Collapse of the Dutch Government: The Child Welfare Scandal and the Upcoming Election

Published on 21 January 2021 at 11:49

On Friday the 15th of January, long-serving Prime Minister of the Netherlands Mark Rutte announced that he and his cabinet would resign over the growing controversy over thousands of parents being falsely accused of fraudulently claiming child benefits. From 2013 to 2019, these parents were forced to pay back money they had received as part of their childcare benefits allowance, often in its entirety and amounting to thousands of Euro.


In 2013, a scandal gripped the Netherlands when it was revealed that hundreds of Bulgarian residents had exploited the welfare system’s vulnerabilities and committed welfare fraud, resulting in a loss of €4m to the Dutch taxpayer. In response to this scandal and the public outrage that followed, Mark Rutte’s government established a taskforce to strengthen the country’s anti-fraud enforcement capabilities, and a number of childminder agencies with dual national clients were subject to intense scrutiny over childcare allowances. Thus began the unfair practices for the next several years which would inflict severe financial hardship on thousands of families in the Netherlands.


The first government-commissioned reports on the unfair practices in welfare fraud investigation first emerged in 2018, highlighting a number of cases in which childcare allowance recipients were falsely accused of fraud and obliged to pay their allowances back. A common and noteworthy thread in these cases is that most of these recipients were dual nationals. This provoked cries of institutional racism and discrimination in the Dutch legal and justice system, and investigators described the practices at the Tax and Customs Administration as “discriminatory” and filled with “institutional bias” .


Following the publication of several investigative reports, Menno Snel, minister of finance and MP of junior coalition party “Democrats 66” resigned in December 2019. It would take over a year before the rest of the government followed suit and resigned on the 15th of January 2021. As late as the 11th, Rutte expressed reluctance to step aside, arguing that it was too late in the term to do so with the general election only two months away. When he finally resigned along with the cabinet, he declared at a press conference that “The buck stops here… If the whole system has failed, only joint responsibility can be borne. And that leads to the conclusion that I have just now offered the king the resignation of the entire cabinet.”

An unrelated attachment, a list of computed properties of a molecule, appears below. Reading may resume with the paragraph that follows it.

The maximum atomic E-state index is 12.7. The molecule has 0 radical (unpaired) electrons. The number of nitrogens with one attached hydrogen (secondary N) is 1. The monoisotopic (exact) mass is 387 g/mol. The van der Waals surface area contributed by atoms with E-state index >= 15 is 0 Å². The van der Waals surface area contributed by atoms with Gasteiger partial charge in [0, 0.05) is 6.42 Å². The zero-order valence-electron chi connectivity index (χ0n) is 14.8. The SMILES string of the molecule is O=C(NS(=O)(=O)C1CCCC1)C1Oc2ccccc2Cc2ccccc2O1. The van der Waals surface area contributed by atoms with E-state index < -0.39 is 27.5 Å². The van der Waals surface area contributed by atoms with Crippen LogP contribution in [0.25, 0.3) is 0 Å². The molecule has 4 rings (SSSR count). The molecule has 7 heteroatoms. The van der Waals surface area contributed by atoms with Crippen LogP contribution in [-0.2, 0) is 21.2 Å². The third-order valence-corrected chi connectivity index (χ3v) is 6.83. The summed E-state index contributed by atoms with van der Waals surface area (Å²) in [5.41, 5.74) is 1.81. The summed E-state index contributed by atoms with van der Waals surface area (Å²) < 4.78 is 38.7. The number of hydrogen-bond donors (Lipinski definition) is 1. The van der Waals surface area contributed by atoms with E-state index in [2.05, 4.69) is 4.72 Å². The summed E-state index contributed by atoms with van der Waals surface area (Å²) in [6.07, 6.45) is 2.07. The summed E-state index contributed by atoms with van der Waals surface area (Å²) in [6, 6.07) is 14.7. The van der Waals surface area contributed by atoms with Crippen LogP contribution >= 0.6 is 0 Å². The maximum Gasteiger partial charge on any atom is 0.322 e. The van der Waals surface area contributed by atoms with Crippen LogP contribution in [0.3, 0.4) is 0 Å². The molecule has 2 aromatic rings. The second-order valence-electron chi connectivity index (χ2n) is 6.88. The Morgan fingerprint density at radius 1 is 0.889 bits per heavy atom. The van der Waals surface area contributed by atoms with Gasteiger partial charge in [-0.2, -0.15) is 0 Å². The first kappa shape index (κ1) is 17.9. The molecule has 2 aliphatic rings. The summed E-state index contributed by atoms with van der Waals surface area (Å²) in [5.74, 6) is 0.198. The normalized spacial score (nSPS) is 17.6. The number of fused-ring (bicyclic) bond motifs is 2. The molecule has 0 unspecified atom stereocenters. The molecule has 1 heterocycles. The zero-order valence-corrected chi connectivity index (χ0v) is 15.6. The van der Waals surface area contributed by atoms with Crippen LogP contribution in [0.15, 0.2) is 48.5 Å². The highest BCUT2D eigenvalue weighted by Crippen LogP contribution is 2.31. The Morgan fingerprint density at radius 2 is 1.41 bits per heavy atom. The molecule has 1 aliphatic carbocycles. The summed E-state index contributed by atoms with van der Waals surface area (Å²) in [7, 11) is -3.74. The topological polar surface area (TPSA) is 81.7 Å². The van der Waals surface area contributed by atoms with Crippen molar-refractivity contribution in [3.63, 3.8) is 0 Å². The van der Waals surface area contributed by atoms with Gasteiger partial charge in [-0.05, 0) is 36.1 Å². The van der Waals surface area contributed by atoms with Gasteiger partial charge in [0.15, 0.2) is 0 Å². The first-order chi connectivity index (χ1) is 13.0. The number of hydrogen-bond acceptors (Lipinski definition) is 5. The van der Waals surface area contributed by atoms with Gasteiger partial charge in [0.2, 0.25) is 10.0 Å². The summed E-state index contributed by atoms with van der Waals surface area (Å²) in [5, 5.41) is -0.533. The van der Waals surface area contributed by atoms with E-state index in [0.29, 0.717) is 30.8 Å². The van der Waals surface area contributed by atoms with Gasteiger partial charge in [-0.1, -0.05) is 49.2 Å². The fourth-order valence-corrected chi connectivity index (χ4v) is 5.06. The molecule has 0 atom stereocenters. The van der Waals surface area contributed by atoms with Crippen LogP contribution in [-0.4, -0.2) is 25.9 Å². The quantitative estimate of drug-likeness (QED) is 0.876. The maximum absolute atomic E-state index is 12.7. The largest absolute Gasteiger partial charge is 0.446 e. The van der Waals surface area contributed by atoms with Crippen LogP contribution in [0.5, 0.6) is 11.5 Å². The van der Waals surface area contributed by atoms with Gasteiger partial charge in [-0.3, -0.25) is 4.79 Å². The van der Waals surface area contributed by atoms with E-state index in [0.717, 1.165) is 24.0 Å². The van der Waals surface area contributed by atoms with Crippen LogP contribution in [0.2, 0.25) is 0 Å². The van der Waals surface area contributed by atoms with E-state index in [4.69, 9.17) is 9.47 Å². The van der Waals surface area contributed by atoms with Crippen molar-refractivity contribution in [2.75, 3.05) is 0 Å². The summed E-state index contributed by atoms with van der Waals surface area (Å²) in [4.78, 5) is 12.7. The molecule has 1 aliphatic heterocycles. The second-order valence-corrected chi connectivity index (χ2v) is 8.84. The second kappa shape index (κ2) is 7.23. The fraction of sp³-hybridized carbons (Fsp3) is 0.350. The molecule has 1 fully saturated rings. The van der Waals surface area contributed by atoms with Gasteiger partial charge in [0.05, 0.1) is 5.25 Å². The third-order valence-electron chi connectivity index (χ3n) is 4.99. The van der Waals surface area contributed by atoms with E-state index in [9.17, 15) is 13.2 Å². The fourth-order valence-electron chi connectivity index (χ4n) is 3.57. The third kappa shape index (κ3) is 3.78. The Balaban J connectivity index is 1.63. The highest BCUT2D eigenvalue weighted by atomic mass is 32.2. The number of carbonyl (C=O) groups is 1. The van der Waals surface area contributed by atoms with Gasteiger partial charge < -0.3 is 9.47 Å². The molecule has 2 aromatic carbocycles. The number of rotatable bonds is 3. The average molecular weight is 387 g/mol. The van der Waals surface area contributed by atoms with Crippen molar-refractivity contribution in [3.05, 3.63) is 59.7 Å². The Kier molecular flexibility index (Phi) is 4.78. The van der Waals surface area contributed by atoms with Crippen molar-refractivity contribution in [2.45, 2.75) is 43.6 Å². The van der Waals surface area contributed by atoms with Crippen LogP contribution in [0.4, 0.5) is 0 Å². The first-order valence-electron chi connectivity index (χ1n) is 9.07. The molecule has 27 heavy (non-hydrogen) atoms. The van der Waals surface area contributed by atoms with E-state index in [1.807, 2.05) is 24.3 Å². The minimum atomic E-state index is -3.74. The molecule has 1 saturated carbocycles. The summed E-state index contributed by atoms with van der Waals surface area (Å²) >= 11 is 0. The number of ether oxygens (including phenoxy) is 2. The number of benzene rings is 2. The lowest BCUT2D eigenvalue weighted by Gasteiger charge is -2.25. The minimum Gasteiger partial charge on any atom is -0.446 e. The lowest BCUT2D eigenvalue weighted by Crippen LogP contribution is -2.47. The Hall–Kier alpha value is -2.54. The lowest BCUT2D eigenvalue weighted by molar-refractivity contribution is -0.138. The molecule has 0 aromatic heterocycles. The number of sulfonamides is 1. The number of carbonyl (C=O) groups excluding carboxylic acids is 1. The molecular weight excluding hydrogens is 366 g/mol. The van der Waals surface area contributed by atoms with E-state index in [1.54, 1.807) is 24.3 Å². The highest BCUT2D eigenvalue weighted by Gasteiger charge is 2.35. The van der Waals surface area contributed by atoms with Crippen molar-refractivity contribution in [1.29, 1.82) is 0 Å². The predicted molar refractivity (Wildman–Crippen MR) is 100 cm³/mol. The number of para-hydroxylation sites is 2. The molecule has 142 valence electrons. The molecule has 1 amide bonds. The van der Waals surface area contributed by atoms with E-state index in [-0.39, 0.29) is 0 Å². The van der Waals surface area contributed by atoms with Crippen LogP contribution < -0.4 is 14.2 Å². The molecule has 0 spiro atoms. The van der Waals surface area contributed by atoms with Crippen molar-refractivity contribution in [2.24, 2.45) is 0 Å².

The resignations were not limited to the parties in the existing government. Lodewijk Asscher, leader of the opposition as the head of the Labour Party, also resigned as he had served as Minister of Social Affairs and Employment between 2012 and 2017 when the Bulgarian welfare scandal first came to light and as the unfair practices were first put into place.


So what will happen next in Dutch politics? Rutte has led the government of the Netherlands for ten years across three terms, and while he has resigned alongside his cabinet, they will continue to hold their positions in a caretaker capacity until the next general election on the 17th of March. In addition, Rutte has not resigned from politics and, short of another major scandal arising, will lead the VVD to the election. Further, it looks likely that the VVD will regain power in the next election, with the latest polls suggesting that the VVD would win between 41 and 45 seats out of 150 in the Dutch House of Representatives, an improvement over their current hold of 32, and far ahead of the second most favoured party, the right-wing populist Party for Freedom (or PVV) led by Geert Wilders.


It is important to note that this poll was published on the same day as the government’s resignation so it is unclear what impact, if any, the resignation has had on the VVD’s popularity. It is also important to remember that while this scandal has simmered for over a year, it does not appear to have had a significant negative impact on the government’s popularity. This was echoed by Rem Korteweg of the Clingendael Institute, a think-tank based in the Netherlands, who said that “This won’t have a huge effect on the governing parties’ polling. The minister who was in charge of the child benefits scheme is now in opposition and has resigned [referring to Lodewijk Asscher]; civil servants are being blamed for the predatory tax office. The government is taking ‘political responsibility’ but with little ‘political cost’.


This suggests that Rutte’s government and the VVD, far from being maligned by the public for their role in the scandal, appear to be taking credit for their resignation over a matter which has been deemed not to have been entirely within their control. Debates over the veracity of this claim aside, it so far appears as though Rutte is set to lead his party to another victory in the general election this March, perhaps even gaining some of the seats his party lost in the 2017 election.


As for the options available to the victims of the scandal, the government has set aside €500m to be distributed to families as compensation (amounting to €30,000 per family). In addition, twenty families impacted by the unfair practices have taken legal action against the governing parties and Asscher, alleging discrimination and a violation of children’s rights. While the popularity of the involved parties may not have taken a hit so far in the polls, this may not be the case for their finances, depending on the conclusion of the lawsuits. In any case, with the number of parties involved in the governments of the last seven years since the Bulgarian welfare fraud scandal arose, in addition to Mark Rutte’s longevity as Prime Minister, it appears likely that at least one of them will return to government following the  election in March.

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